Fishermen: Take whale off endangered list
HONOLULU — A group of Hawaii fishermen is asking the federal government to remove northern Pacific humpback whales from the endangered species list, saying the population has steadily grown since the international community banned commercial whaling nearly 50 years ago.
Hawaii Fishermen's Alliance for Conservation and Tradition Inc., a coalition of fishing clubs and groups from across the islands, filed a petition to the National Oceanic and Atmospheric Administration last month.
There are more than 21,000 humpback whales in the North Pacific today, compared with about 1,400 in the mid-1960s.
More than half spend the winter breeding and calving in Hawaii's warm waters. The animals, known for acrobatic leaps and complex singing patterns, have become a major draw for tourists and support a thriving whale-watching industry in Hawaii. Other North Pacific humpbacks winter off Mexico, Central America, Japan and the Philippines.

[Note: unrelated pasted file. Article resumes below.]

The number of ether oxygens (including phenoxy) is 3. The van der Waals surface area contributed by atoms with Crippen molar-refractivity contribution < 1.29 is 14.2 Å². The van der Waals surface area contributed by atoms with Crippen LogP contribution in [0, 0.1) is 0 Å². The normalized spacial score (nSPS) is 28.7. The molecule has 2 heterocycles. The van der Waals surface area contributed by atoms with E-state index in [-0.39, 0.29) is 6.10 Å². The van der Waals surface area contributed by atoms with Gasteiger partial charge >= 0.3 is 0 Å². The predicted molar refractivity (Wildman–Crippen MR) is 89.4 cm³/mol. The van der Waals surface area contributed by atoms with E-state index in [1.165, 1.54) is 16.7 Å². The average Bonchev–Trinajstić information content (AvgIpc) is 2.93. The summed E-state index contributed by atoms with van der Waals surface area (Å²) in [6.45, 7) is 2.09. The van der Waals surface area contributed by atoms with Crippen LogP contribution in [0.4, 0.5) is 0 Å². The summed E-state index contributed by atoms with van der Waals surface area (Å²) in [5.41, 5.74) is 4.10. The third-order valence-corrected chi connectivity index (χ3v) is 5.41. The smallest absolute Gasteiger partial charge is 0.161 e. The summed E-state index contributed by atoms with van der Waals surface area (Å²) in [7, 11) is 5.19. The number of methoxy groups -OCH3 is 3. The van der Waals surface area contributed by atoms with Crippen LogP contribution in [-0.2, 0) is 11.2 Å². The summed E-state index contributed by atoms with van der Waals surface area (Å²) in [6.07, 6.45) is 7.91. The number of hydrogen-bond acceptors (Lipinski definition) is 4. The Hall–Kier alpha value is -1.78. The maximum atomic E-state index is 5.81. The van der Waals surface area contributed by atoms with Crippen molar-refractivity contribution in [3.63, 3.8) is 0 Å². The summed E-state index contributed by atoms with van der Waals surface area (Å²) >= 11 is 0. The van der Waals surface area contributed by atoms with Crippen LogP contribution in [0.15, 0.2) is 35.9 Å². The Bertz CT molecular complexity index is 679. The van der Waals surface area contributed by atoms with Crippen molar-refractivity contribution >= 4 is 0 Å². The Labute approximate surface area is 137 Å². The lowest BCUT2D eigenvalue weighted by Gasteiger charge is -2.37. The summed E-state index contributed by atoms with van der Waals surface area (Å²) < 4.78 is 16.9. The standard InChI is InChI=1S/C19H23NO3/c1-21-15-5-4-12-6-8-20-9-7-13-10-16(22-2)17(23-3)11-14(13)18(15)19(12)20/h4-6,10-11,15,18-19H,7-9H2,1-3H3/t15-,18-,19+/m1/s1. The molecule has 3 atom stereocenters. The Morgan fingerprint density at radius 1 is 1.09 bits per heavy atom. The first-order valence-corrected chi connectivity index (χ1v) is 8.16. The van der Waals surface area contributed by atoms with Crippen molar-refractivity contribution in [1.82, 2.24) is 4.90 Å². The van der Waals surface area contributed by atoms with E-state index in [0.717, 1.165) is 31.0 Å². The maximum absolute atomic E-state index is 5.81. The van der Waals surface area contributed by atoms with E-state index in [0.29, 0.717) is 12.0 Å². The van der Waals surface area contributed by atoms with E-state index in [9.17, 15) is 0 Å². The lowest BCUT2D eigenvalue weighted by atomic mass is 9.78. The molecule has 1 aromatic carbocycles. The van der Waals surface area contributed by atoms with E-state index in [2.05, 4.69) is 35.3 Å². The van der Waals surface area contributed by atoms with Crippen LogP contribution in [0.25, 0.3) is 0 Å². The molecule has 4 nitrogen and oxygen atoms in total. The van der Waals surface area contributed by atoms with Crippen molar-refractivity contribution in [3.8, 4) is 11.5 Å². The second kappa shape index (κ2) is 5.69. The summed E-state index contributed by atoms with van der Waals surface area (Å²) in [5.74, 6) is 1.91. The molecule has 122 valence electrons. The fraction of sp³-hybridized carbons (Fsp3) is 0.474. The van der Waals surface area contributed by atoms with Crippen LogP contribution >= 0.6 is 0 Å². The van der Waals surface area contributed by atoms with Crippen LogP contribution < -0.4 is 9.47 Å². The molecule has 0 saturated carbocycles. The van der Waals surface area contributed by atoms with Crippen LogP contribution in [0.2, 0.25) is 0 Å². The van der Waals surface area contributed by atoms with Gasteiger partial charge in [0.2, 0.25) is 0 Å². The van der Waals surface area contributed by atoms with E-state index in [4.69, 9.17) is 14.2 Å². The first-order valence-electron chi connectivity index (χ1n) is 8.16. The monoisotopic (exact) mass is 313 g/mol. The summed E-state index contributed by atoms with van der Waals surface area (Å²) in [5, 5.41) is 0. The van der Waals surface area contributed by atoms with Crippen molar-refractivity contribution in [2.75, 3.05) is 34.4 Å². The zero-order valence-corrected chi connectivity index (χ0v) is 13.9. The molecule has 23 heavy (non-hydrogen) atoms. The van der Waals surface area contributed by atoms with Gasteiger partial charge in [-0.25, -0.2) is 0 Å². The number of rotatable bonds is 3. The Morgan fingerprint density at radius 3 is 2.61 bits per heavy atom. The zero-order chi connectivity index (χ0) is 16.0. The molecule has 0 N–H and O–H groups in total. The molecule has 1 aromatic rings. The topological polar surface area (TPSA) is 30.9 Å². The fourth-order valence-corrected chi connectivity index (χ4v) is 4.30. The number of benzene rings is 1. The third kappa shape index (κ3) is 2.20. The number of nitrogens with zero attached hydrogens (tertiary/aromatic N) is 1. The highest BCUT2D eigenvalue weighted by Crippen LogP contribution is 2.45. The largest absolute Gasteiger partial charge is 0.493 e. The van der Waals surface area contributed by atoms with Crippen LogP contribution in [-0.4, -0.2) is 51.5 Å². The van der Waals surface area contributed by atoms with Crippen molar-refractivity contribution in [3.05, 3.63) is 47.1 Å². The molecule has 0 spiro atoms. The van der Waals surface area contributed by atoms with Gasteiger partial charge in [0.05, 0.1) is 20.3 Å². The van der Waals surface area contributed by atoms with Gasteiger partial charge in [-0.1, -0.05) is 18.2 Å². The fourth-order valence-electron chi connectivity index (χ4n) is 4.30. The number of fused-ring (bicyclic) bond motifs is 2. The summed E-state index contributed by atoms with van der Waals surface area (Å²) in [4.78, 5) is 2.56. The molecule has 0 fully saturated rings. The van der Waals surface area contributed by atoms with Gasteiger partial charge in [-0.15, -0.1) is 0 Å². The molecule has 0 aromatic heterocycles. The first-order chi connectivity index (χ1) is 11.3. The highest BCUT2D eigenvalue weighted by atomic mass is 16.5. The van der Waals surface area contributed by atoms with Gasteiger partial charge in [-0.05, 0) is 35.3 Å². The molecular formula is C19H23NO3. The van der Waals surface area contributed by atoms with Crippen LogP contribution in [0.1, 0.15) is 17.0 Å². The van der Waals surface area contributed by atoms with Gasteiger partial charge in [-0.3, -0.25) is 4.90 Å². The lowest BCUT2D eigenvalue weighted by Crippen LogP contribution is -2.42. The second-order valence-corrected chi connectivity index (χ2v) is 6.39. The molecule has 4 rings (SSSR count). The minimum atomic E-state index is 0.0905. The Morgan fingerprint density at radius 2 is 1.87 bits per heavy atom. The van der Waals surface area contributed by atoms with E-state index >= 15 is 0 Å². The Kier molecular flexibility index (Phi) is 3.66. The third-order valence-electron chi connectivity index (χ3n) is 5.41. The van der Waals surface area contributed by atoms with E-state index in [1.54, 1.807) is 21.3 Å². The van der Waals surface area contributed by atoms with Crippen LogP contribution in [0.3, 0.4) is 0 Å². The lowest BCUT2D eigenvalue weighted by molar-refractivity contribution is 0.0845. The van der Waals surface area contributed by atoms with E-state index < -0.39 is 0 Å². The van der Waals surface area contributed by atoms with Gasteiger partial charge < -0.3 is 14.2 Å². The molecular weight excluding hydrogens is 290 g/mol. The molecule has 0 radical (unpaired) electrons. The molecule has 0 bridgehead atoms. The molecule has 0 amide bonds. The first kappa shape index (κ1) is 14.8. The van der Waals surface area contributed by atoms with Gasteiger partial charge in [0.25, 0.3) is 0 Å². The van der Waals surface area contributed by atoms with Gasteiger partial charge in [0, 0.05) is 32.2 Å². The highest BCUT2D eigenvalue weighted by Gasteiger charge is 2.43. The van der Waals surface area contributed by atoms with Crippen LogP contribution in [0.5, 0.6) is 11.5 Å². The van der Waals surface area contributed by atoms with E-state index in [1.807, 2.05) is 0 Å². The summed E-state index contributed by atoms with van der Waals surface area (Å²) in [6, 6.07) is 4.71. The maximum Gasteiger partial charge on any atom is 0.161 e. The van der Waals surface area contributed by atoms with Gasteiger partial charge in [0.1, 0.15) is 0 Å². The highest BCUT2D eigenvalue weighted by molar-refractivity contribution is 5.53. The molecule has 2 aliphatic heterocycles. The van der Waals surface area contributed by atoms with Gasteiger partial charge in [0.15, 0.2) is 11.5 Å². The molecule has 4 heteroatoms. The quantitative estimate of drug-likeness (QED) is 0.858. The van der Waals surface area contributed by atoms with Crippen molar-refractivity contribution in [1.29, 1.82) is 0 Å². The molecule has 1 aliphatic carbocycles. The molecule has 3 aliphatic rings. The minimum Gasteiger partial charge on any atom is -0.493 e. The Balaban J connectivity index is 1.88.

In the summer, they migrate to feed on krill and fish in waters off Alaska, Canada and Russia.
The fishermen say they don't want whaling to resume and aren't asking to be allowed to hunt the whales. They're also not trying to make it easier for them to catch fish, as they say the law's protections for the whales don't interfere with fishing.
Instead, the fishermen are acting after watching environmental conservation groups petition to add many more species to the endangered list in recent years, like dozens of corals, seven different damselfish and a rare dolphin called a false killer whale, said Philip Fernandez, the coalition's president. The government should consider humpback whales for removal to maintain a balance, Fernandez said.